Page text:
With around 2500 breweries in the UK, many of whom sell core ranges, seasonals, limited editions and collabs, it’s never been harder to stand out from the pack. That’s why the look of beer has become the most creative and diverse of any packaged product. And that’s why my wife and I did a book about it while (white) shielding.
Before I was a writer, I worked in advertising – and enjoyed it for a time. I was fascinated by the idea of brands: originally a simple mark of ownership, they evolved into carriers of additional meaning. At first, they were symbols of trust, of consistency and quality. Every tin you buy with a Heinz logo on it, every Cadbury’s chocolate bar, is going to taste the same as the last one. If we like that taste, we remain loyal to most things that carry that logo. Then, brands took on a more abstract sense. If lots of people who are like you all think that a certain brand is cool, then by extension, in their eyes, you’re cool if you wear it. Over the last thirty years we’ve all learned to use this abstract quality of brands, whether we do so consciously or not. We use brands and logos to build an idea of ourselves that we want to project to the world.
After Bass became the UK’s first registered trade mark, beer brands developed certain stylistic conventions that remained fundamentally unchanged for over a century. The oval, or “racetrack” shape, use of a simple symbol, various cues of quality. It all started to look a bit… samey.
In the 21st century, craft beer tore up the rulebook of how successful beer branding was supposedly done. It set itself directly in opposition to conventional design to prove that it wasn’t part of the mainstream.
This led to an extraordinary explosion of creativity. Among people who insisted they were influenced by the beer and not the marketing, like mainstream drinkers were, some enormously powerful brands were built.
Not all of it works as successful commercial branding, but most of it is gorgeous to look at, and some of it works as art in its own right.
And this branding revolution has affected the whole beer market, inspiring even established mainstream brands to rediscover the craft and art of design. This was pretty welcome for some older cask ale brands that had previously started to look dated and out of touch, and could now look contemporary in ways they never would have dared before craft moved the goal posts.
Sometimes, creative use of type, combining heritage typefaces with a few modern tricks, can make a brand look cool while still remaining true to its roots: a hard thing to pull off when it’s much easier to look like you’re desperately dad-dancing in a market you no longer understand.
Alternatively, a distinctive style of illustration can establish a common look across a wide range of beers at the same time as marking them out as different from everyone else.
Even the biggest brands realised there was more to the broader idea of craft than being small and independent, and rediscovered an idea of craft in their design that was firmly based in their heritage and longevity.
My wife Liz, who spent years working in the design industry, worked as picture researcher on this book. She had countless conversations with designers, artists and people working for breweries, and eventually gathered artwork from over 220 different breweries. When it came to making a book that looked as beautiful as a tome on design should, we didn’t have room for all of it. (We feature about 145 breweries in the book in total.) That’s why Liz will be launching a new blog – BeerByDesign.co.uk -tomorrow, and has also set up @BeerByDesignUK on Twitter and Instagram. This book is only the start of a conversation about design in which we aim to show some work in more depth, give behind the scenes peeks at how things develop, and interview designers and brewers about their work.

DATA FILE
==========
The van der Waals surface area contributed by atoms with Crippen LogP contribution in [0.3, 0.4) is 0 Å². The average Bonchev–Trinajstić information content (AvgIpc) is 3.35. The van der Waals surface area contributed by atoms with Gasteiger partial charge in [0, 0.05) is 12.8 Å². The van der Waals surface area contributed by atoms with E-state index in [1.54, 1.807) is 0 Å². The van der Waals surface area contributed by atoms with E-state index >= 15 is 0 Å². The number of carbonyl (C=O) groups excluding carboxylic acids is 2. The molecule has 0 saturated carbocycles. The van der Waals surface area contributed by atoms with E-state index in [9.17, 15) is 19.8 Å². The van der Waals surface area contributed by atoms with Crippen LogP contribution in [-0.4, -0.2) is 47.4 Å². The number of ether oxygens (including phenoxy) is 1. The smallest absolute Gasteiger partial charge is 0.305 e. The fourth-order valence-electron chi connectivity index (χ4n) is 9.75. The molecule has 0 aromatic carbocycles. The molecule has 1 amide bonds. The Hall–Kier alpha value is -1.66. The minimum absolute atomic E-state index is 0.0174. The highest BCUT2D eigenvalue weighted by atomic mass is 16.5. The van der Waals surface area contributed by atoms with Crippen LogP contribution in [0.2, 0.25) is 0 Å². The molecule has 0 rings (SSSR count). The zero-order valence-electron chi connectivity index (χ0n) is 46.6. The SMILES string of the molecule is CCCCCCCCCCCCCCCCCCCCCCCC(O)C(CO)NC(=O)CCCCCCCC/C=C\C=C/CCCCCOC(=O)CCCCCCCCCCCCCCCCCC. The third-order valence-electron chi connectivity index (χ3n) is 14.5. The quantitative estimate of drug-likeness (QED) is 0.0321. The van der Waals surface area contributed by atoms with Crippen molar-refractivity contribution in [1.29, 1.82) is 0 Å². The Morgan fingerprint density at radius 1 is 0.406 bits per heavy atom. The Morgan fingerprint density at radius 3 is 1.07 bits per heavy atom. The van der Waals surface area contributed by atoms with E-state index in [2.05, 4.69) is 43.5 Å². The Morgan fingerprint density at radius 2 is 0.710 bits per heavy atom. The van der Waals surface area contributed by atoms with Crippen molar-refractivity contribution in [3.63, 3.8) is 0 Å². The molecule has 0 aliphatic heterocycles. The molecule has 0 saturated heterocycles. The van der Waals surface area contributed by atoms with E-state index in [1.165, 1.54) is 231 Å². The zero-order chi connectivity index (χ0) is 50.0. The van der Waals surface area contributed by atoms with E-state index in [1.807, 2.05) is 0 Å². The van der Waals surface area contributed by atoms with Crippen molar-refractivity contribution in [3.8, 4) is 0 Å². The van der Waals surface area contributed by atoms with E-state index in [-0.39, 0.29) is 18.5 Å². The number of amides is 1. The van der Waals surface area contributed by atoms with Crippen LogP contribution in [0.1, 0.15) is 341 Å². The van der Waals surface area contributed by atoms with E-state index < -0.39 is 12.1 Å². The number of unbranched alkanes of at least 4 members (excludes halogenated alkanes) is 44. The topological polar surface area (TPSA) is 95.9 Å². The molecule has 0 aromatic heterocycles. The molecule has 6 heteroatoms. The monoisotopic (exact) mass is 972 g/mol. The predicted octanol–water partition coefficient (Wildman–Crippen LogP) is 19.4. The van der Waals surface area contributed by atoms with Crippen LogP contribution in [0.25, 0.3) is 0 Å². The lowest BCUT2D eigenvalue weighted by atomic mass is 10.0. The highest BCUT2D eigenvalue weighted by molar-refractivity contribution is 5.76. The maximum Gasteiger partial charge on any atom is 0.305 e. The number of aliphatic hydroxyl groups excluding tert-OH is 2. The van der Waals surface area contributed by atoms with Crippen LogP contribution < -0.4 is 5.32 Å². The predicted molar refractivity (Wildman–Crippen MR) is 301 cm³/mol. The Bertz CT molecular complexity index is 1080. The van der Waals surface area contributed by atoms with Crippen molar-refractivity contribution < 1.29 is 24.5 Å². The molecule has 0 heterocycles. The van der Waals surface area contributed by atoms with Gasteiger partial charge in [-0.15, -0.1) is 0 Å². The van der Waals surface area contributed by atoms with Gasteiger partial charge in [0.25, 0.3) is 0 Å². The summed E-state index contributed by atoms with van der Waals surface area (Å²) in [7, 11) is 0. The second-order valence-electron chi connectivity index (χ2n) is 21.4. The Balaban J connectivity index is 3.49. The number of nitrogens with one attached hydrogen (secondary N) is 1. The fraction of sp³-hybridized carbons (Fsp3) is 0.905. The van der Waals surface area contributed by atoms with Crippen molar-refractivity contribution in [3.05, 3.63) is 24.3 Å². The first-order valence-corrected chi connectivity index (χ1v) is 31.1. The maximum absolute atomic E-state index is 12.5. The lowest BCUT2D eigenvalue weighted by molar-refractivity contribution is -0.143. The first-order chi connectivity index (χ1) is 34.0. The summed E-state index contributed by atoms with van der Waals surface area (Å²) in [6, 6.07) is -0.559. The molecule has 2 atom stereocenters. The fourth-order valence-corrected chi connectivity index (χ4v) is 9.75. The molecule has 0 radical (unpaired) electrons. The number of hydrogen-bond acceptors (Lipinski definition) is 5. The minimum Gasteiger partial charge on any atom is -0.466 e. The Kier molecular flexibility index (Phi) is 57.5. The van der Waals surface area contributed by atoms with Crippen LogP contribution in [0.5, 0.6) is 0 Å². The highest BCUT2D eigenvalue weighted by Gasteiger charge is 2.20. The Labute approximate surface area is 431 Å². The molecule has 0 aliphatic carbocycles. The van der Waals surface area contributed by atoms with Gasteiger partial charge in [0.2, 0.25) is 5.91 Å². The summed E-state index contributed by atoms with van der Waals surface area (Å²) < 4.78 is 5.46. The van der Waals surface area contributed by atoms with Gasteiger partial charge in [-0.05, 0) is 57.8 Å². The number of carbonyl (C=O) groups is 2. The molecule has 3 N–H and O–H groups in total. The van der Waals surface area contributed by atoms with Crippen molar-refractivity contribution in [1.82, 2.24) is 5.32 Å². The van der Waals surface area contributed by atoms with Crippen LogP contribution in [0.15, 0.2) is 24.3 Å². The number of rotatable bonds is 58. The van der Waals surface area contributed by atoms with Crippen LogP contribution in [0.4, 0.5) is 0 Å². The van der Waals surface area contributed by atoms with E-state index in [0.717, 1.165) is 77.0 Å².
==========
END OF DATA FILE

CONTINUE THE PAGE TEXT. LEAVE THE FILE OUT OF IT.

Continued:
There’s still a lot of shit design out there, and there are conversations to be had about what should or shouldn’t go on a beer label, how it’s regulated, and whether or not it works. But for now, we’re keeping Beer By Design to the good stuff, things we like to look at, and things we believe help sell beer. If there is a job to do on the poor stuff, then maybe by showing the good stuff, we can inspire others to raise their game.
So please, if you’re a brewer, artist or designer who thinks your work should be featured, or if you’re a big fan of someone you believe should be here, go to BeerByDesign.co.uk and let us know!
You can of course buy the book from Amazon, but I’d prefer if you bought it from the CAMRA bookshop, for two reasons. Firstly, I think it’s great that CAMRA were prepared to publish a book like this. It’s a real sign that the organisation is taking a more modern, inclusive approach to beer than it has in the past, so it would be nice to show them how right they were to do it. And secondly, I get a significantly higher royalty on copies sold through CAMRA than through anywhere else.
Finally, we’re holding the official launch party via Zoom tomorrow night, Thursday 26th, at 7pm, and you’re invited. If you’d like to see me and some of the featured brands and designers talking about the book, and have a chat, sign up here. It will almost certainly end with one of these.
Beer By Design: it’s the saviour of your Christmas shopping list.
There’s a longer, more in-depth preview of the book over on my Patreon. You can sign up from just £1 a month. But sign up at the £25 level, and you’ll get a free, signed copy of the book as a thank you. same goes for any future book I publish while you’re still signed up at that level.